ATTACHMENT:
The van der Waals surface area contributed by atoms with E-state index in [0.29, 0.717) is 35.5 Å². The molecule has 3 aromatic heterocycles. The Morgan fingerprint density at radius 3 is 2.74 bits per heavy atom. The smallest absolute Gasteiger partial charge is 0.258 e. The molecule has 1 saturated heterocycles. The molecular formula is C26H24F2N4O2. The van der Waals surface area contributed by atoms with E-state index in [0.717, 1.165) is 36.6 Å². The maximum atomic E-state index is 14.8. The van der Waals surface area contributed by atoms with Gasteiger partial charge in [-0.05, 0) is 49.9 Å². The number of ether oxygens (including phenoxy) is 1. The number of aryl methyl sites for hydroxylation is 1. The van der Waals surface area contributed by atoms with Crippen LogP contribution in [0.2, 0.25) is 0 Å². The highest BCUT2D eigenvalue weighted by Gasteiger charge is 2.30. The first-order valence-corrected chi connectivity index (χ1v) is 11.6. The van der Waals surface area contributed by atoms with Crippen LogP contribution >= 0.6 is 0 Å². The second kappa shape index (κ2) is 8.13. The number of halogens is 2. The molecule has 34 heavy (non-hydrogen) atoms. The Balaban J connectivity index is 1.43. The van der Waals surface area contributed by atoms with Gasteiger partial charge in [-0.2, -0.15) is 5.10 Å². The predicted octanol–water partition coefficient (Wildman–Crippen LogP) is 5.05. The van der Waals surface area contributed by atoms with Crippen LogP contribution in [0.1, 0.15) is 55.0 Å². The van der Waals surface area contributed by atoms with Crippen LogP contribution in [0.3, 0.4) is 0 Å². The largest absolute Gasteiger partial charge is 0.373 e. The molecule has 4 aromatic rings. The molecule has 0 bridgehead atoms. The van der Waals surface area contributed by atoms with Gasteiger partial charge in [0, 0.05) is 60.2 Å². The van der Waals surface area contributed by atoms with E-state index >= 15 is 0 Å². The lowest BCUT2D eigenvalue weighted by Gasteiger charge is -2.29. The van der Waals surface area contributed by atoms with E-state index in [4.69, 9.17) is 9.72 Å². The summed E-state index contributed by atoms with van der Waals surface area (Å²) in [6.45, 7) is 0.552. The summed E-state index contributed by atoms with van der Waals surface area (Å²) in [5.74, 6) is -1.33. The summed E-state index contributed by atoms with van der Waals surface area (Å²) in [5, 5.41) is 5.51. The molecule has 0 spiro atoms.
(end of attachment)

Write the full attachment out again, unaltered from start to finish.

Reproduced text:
The van der Waals surface area contributed by atoms with E-state index in [0.29, 0.717) is 35.5 Å². The molecule has 3 aromatic heterocycles. The Morgan fingerprint density at radius 3 is 2.74 bits per heavy atom. The smallest absolute Gasteiger partial charge is 0.258 e. The molecule has 1 saturated heterocycles. The molecular formula is C26H24F2N4O2. The van der Waals surface area contributed by atoms with E-state index in [0.717, 1.165) is 36.6 Å². The maximum atomic E-state index is 14.8. The van der Waals surface area contributed by atoms with Gasteiger partial charge in [-0.05, 0) is 49.9 Å². The number of ether oxygens (including phenoxy) is 1. The number of aryl methyl sites for hydroxylation is 1. The van der Waals surface area contributed by atoms with Crippen LogP contribution in [0.2, 0.25) is 0 Å². The highest BCUT2D eigenvalue weighted by Gasteiger charge is 2.30. The first-order valence-corrected chi connectivity index (χ1v) is 11.6. The van der Waals surface area contributed by atoms with Crippen LogP contribution >= 0.6 is 0 Å². The second kappa shape index (κ2) is 8.13. The number of halogens is 2. The molecule has 34 heavy (non-hydrogen) atoms. The Balaban J connectivity index is 1.43. The van der Waals surface area contributed by atoms with Gasteiger partial charge in [-0.2, -0.15) is 5.10 Å². The predicted octanol–water partition coefficient (Wildman–Crippen LogP) is 5.05. The van der Waals surface area contributed by atoms with Crippen LogP contribution in [0.1, 0.15) is 55.0 Å². The van der Waals surface area contributed by atoms with Crippen LogP contribution in [0.3, 0.4) is 0 Å². The largest absolute Gasteiger partial charge is 0.373 e. The molecule has 4 aromatic rings. The molecule has 0 bridgehead atoms. The van der Waals surface area contributed by atoms with Gasteiger partial charge in [0, 0.05) is 60.2 Å². The van der Waals surface area contributed by atoms with E-state index >= 15 is 0 Å². The lowest BCUT2D eigenvalue weighted by Gasteiger charge is -2.29. The van der Waals surface area contributed by atoms with E-state index in [4.69, 9.17) is 9.72 Å². The summed E-state index contributed by atoms with van der Waals surface area (Å²) in [6.45, 7) is 0.552. The summed E-state index contributed by atoms with van der Waals surface area (Å²) in [5.74, 6) is -1.33. The summed E-state index contributed by atoms with van der Waals surface area (Å²) in [5, 5.41) is 5.51. The molecule has 0 spiro atoms.